Businesses and researchers can now leverage the latest research and inventions by Australian universities and the CSIRO thanks to an online library dubbed Source IP.
The online initiative hosted by the federal government's IP Australia lists publicly-funded patents and inventions aimed at helping to connect businesses with researchers via a one-stop-digital platform.
The nation's business community can sift through thousands of research projects from 40 universities and government organisations, and will then be able to contact the scientists and makers behind the projects to discuss potential licences or collaboration.
More than 300 inventions were listed as available for licence on the site's launch.
"Australia's AU$9.7 billion annual public spending on research yields a research output that ranks us in the top eight in the world according to the 2015 World Economic Forum competitiveness rankings, yet Australia currently ranks 25th in its capacity for innovation and commercialising ideas," Assistant Minister for Innovation Wyatt Roy said.
"Source IP presents us with opportunities to bridge the gap between research and innovation by strengthening collaboration between publicly funded researchers and industry to drive innovation."
Roy said Source IP serves as a free single portal for information sharing, licensing preferences, and facilitating contact for intellectual property generated by the public research sector. He believes the initiative directly supports the aim of putting innovation at the heart of the country's economic agenda.
According to the assistant minister, the Commonwealth Bank of Australia, Telstra, Deloitte, Ernst and Young, and KPMG, along with industry bodies such as the Australian Chamber of Commerce and Industry, State Business Councils/Chambers, and the State Chief Scientists are also supporting Source IP.
Australia's universities host content on Source IP, along with the Commonwealth organisations ANSTO, CSIRO, DST Group, and DATA61.
Australia's Medical Research Institutes will also be contributing content as part of a second wave information release in December this year.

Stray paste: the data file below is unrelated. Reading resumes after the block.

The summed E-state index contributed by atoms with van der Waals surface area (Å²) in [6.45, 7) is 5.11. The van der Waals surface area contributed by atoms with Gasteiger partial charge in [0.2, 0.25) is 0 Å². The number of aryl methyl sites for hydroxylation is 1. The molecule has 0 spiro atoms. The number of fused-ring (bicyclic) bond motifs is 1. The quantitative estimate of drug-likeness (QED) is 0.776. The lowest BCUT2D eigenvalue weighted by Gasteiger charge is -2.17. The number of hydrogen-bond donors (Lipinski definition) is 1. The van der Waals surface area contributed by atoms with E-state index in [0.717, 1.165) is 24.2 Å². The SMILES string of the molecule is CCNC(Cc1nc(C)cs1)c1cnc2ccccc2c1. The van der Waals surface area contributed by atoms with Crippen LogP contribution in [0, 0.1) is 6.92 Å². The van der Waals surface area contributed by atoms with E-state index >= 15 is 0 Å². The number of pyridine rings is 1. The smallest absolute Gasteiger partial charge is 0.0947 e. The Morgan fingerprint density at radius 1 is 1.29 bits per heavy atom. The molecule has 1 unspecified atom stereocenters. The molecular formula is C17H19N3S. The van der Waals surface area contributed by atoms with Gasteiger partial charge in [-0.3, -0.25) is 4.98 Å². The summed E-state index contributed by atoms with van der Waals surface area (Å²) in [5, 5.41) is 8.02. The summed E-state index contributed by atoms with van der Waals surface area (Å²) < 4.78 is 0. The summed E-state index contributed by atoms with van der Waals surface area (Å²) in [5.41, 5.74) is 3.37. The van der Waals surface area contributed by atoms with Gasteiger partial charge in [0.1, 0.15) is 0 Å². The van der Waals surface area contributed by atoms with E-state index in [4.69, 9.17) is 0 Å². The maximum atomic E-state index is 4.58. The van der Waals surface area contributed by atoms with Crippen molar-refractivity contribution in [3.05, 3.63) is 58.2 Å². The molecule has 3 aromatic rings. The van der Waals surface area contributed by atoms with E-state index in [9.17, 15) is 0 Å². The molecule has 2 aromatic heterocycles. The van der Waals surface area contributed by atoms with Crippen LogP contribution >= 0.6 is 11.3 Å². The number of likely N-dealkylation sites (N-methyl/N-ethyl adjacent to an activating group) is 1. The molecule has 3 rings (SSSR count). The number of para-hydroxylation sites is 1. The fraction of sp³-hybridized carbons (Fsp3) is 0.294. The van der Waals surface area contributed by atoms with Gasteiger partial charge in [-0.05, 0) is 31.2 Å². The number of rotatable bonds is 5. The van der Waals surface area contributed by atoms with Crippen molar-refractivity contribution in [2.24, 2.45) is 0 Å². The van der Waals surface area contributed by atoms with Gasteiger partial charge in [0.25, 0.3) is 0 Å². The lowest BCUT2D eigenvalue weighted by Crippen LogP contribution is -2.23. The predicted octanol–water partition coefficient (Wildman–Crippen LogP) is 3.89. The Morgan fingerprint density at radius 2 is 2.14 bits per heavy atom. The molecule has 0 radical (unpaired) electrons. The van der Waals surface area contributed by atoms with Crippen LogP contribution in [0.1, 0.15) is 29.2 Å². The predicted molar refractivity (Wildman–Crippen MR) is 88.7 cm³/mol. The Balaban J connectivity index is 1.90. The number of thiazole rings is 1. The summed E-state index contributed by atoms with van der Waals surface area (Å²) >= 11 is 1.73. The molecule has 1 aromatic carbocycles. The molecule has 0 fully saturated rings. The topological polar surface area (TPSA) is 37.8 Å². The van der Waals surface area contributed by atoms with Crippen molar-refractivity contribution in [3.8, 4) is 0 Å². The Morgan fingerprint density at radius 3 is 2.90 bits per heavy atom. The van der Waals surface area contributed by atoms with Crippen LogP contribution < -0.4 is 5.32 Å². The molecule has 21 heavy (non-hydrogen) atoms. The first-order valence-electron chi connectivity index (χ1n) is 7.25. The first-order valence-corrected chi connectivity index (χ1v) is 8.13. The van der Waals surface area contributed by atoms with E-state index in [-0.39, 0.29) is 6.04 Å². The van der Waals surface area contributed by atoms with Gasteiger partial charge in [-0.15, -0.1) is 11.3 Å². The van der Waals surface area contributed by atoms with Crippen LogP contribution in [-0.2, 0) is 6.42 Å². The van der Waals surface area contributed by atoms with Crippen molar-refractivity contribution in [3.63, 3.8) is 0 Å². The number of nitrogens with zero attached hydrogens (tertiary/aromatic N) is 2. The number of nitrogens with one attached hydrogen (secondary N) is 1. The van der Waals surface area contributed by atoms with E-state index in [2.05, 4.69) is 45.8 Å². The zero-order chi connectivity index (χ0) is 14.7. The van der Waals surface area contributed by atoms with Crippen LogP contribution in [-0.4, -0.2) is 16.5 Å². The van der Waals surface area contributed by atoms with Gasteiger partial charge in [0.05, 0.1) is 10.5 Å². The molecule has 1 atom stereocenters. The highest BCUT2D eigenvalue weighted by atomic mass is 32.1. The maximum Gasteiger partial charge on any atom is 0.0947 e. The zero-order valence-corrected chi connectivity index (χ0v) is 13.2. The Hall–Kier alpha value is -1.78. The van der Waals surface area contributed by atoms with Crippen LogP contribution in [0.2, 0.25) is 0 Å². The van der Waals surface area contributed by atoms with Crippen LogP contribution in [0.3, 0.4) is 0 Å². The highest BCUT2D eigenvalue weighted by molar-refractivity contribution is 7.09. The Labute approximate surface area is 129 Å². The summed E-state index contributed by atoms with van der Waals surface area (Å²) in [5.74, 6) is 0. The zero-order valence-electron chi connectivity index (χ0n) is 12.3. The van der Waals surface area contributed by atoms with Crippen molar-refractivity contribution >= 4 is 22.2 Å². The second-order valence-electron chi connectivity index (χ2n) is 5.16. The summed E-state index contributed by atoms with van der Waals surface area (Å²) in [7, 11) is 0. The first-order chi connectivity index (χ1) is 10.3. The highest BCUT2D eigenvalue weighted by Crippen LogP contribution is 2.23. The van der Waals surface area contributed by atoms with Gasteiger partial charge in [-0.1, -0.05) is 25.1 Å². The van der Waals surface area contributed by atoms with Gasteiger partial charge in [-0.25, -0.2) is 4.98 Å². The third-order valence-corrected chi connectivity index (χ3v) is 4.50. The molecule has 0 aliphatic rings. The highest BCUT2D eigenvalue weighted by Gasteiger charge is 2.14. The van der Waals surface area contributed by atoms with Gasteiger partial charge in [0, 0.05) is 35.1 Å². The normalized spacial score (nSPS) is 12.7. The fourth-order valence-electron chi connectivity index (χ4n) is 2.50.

In September, the Department of Industry and Science in partnership with IP Australia released a toolkit for collaboration, which was intended for use by businesses, in particular small to medium enterprises (SMEs), public funded organisations, and individual researchers intending to undertake collaborative ventures.
The Australian IP Toolkit For Collaboration [PDF] outlines practices on how to increase the effectiveness of collaboration, strengthen relationships for ongoing collaboration, and tackle intellectual property.
"Businesses can benefit from collaboration through translating business needs, concepts, and ideas into fit-for-purpose products, processes, and services for improving market competitiveness and growth," the toolkit said. "They can also benefit from a raised company profile, and the potential for increased profit based on a competitive advantage."
Earlier this month, Prime Minister Malcolm Turnbull said before the year is through he would deliver an innovation statement containing a set of policies that focus on how Australia can attract and retain talent, as well as how the nation should support and encourage startups.
Turnbull said that as an open market economy in a much larger world, Australia must be more productive, more innovative, and more competitive.
"Across the board, we must acquire not just the skills but the culture of agility that enables us to make volatility our friend, bearing fresh opportunities -- not simply a foe brandishing threats," Turnbull said. "Reform should not be seen as a once in a decade or two convulsion, accompanied by a hyperbolic scare campaign; rather it should be seen as a change of political culture."